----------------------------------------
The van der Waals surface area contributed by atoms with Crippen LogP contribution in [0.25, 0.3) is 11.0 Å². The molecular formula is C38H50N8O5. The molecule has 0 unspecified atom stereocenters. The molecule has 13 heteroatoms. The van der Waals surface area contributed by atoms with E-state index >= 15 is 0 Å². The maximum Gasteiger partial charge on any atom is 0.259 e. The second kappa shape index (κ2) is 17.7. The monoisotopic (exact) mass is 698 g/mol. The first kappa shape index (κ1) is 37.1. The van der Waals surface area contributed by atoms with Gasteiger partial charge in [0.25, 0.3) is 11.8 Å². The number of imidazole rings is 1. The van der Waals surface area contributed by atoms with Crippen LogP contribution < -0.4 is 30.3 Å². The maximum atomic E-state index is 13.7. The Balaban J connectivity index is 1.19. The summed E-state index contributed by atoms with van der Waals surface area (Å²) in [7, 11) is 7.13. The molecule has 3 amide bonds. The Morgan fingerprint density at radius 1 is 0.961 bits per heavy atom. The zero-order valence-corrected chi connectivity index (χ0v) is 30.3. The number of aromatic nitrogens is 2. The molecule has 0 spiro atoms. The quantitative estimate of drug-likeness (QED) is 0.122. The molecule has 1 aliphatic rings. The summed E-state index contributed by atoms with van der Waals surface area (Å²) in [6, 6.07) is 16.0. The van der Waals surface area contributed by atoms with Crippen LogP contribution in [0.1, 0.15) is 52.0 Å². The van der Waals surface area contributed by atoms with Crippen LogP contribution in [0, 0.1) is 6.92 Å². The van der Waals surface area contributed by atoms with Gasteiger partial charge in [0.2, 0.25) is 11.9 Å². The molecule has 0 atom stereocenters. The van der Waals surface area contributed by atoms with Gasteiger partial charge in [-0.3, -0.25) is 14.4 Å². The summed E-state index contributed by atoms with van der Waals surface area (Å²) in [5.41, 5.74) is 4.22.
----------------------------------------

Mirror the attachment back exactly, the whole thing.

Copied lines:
The van der Waals surface area contributed by atoms with Crippen LogP contribution in [0.25, 0.3) is 11.0 Å². The molecular formula is C38H50N8O5. The molecule has 0 unspecified atom stereocenters. The molecule has 13 heteroatoms. The van der Waals surface area contributed by atoms with E-state index >= 15 is 0 Å². The maximum Gasteiger partial charge on any atom is 0.259 e. The second kappa shape index (κ2) is 17.7. The monoisotopic (exact) mass is 698 g/mol. The first kappa shape index (κ1) is 37.1. The van der Waals surface area contributed by atoms with Gasteiger partial charge in [0.25, 0.3) is 11.8 Å². The number of imidazole rings is 1. The van der Waals surface area contributed by atoms with Crippen LogP contribution < -0.4 is 30.3 Å². The maximum atomic E-state index is 13.7. The Balaban J connectivity index is 1.19. The summed E-state index contributed by atoms with van der Waals surface area (Å²) in [7, 11) is 7.13. The molecule has 3 amide bonds. The Morgan fingerprint density at radius 1 is 0.961 bits per heavy atom. The zero-order valence-corrected chi connectivity index (χ0v) is 30.3. The number of aromatic nitrogens is 2. The molecule has 0 spiro atoms. The quantitative estimate of drug-likeness (QED) is 0.122. The molecule has 1 aliphatic rings. The summed E-state index contributed by atoms with van der Waals surface area (Å²) in [6, 6.07) is 16.0. The van der Waals surface area contributed by atoms with Crippen LogP contribution in [0.1, 0.15) is 52.0 Å². The van der Waals surface area contributed by atoms with Crippen LogP contribution in [0, 0.1) is 6.92 Å². The van der Waals surface area contributed by atoms with Gasteiger partial charge in [0.2, 0.25) is 11.9 Å². The molecule has 0 atom stereocenters. The van der Waals surface area contributed by atoms with Gasteiger partial charge in [-0.3, -0.25) is 14.4 Å². The summed E-state index contributed by atoms with van der Waals surface area (Å²) in [5.41, 5.74) is 4.22.